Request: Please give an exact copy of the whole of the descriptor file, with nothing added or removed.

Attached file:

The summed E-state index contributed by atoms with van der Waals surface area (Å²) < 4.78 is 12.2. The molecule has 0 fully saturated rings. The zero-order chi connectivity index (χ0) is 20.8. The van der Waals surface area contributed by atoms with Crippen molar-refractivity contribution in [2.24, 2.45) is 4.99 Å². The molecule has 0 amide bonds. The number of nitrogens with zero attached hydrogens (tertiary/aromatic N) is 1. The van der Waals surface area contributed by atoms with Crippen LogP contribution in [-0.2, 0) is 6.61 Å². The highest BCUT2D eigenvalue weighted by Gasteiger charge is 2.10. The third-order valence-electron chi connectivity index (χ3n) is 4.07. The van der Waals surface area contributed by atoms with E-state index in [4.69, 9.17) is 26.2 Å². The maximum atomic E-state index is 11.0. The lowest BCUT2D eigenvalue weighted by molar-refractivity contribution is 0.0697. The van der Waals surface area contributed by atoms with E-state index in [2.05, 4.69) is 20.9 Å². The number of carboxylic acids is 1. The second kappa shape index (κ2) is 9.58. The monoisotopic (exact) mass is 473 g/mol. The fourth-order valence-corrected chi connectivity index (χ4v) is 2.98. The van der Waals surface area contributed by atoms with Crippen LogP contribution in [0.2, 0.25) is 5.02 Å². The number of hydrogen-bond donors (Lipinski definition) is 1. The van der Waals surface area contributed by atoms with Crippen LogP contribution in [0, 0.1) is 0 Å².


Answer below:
The summed E-state index contributed by atoms with van der Waals surface area (Å²) < 4.78 is 12.2. The molecule has 0 fully saturated rings. The zero-order chi connectivity index (χ0) is 20.8. The van der Waals surface area contributed by atoms with Crippen molar-refractivity contribution in [2.24, 2.45) is 4.99 Å². The molecule has 0 amide bonds. The number of nitrogens with zero attached hydrogens (tertiary/aromatic N) is 1. The van der Waals surface area contributed by atoms with Crippen LogP contribution in [-0.2, 0) is 6.61 Å². The highest BCUT2D eigenvalue weighted by Gasteiger charge is 2.10. The third-order valence-electron chi connectivity index (χ3n) is 4.07. The van der Waals surface area contributed by atoms with E-state index in [4.69, 9.17) is 26.2 Å². The maximum atomic E-state index is 11.0. The lowest BCUT2D eigenvalue weighted by molar-refractivity contribution is 0.0697. The van der Waals surface area contributed by atoms with E-state index in [2.05, 4.69) is 20.9 Å². The number of carboxylic acids is 1. The second kappa shape index (κ2) is 9.58. The monoisotopic (exact) mass is 473 g/mol. The fourth-order valence-corrected chi connectivity index (χ4v) is 2.98. The van der Waals surface area contributed by atoms with Crippen LogP contribution in [0.2, 0.25) is 5.02 Å². The number of hydrogen-bond donors (Lipinski definition) is 1. The van der Waals surface area contributed by atoms with Crippen LogP contribution in [0, 0.1) is 0 Å².